Transitions in class can be a challenging time for pupils as they have to refocus and listen to instructions for their next task. During transitions, a significant amount of learning time can be lost as pupils may still be focused on their previous task and find paying attention to the new task difficult (McIntosh et al., 2004). As a result, pupils can be unsure of how to complete their new task and instructions may need to be repeated throughout. This can often lead to behavioral issues as pupils may refuse to move to their new task until the previous one is complete (Banerjee & Horn, 2012). While this can seem like defiance or behavioral issues, it could be a result of stress or pressure from a vast range of factors such as academic achievement or peer pressure. Pupils can also feel stressed or distracted on a wider scale by outside factors such as an unsettled home life or adverse childhood experiences (Kraayenbrink, Skaar & Clopton, 2018). Many mindfulness interventions in schools appear to have improved resilience to stress and improve cognitive performance and (Zenner, Herrnleben-Kurz & Walach, 2014).
In order to learn successfully, teachers need to ensure that pupils feel relaxed in the classroom (Scottish Government, 2008). In secondary school, a major transition time occurs as pupils move between classrooms every 50 minutes. As such, pupils can be heavily distracted at the beginning of a lesson and do not feel ready to work. This can result in an extended period of pupils being unsettled when they arrive at a new class. S1 pupil feedback has raised concerns that these hourly transitions are causing high levels of stress, compared to the transitions they were used to in primary school. There are a wide range of adjustments for pupils when they move to secondary school. Therefore, having a few minutes at the beginning of a lesson to self-reflect and prepare themselves to learn could result in pupils feeling more relaxed.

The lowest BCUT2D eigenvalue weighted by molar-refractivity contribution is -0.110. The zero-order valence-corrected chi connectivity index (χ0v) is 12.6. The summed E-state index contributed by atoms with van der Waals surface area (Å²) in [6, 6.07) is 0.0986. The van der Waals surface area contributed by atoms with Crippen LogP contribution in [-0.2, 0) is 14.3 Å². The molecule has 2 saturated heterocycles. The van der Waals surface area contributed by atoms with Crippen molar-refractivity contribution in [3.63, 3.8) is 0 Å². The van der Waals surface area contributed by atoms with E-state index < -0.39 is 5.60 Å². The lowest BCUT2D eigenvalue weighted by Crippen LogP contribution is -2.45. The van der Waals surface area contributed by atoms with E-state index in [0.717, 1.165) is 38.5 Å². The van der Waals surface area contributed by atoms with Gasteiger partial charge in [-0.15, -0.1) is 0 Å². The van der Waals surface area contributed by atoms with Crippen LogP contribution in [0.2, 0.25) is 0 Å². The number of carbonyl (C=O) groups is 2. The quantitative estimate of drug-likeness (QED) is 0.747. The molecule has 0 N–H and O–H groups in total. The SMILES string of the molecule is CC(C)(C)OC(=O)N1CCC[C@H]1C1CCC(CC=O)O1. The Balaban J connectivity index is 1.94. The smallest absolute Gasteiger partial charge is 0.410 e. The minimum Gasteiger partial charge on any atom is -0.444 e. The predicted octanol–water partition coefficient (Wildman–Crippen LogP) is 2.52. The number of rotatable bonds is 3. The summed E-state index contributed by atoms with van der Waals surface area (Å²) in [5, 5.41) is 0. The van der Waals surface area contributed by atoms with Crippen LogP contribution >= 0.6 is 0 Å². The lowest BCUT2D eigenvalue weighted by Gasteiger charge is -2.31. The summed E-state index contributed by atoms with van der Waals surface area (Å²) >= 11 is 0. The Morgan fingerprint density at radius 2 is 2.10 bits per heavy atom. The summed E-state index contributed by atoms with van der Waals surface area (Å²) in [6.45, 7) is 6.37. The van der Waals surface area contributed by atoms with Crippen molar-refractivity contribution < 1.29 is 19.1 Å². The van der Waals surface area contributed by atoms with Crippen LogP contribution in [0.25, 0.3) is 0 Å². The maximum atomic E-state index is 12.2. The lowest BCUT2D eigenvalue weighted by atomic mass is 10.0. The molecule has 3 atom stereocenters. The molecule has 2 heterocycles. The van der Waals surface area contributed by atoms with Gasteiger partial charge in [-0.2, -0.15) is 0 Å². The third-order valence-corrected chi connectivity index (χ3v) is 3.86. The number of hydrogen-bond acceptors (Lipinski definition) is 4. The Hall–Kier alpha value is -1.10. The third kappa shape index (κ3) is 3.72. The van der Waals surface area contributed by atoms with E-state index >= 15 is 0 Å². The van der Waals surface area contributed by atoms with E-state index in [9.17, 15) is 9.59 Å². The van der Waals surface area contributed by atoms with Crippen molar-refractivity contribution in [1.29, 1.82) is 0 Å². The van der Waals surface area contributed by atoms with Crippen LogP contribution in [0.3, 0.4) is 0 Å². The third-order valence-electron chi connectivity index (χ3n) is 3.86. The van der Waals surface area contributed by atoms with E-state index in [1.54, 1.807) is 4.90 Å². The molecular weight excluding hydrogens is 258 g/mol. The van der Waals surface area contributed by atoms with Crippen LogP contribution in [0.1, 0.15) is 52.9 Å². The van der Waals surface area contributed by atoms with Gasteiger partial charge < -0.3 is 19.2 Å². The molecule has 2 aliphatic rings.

Due to the wide range of barriers that could affect a pupils’ ability to learn, it is important that pupils’ health and wellbeing is taken into consideration and that they feel nurtured in their environment. Ensuring a calming start to a lesson could provide an environment where pupils feel more ready to learn. Research conducted has suggested that mindfulness could promote resilience in young people and encourage success (Kraayenbrink, Skaar & Kerri, 2018). As such, introducing a mindful pause at the start of a lesson could improve focus and ensure that pupils are ready to work. The hope is that pupils can take this time to reflect on anything that has happened prior to the beginning of a lesson and prepare themselves to move forward with their learning.
The aim of this enquiry was to introduce mindful pausing in the classroom and observe whether or not this would prepare pupils to learn and improve their focus.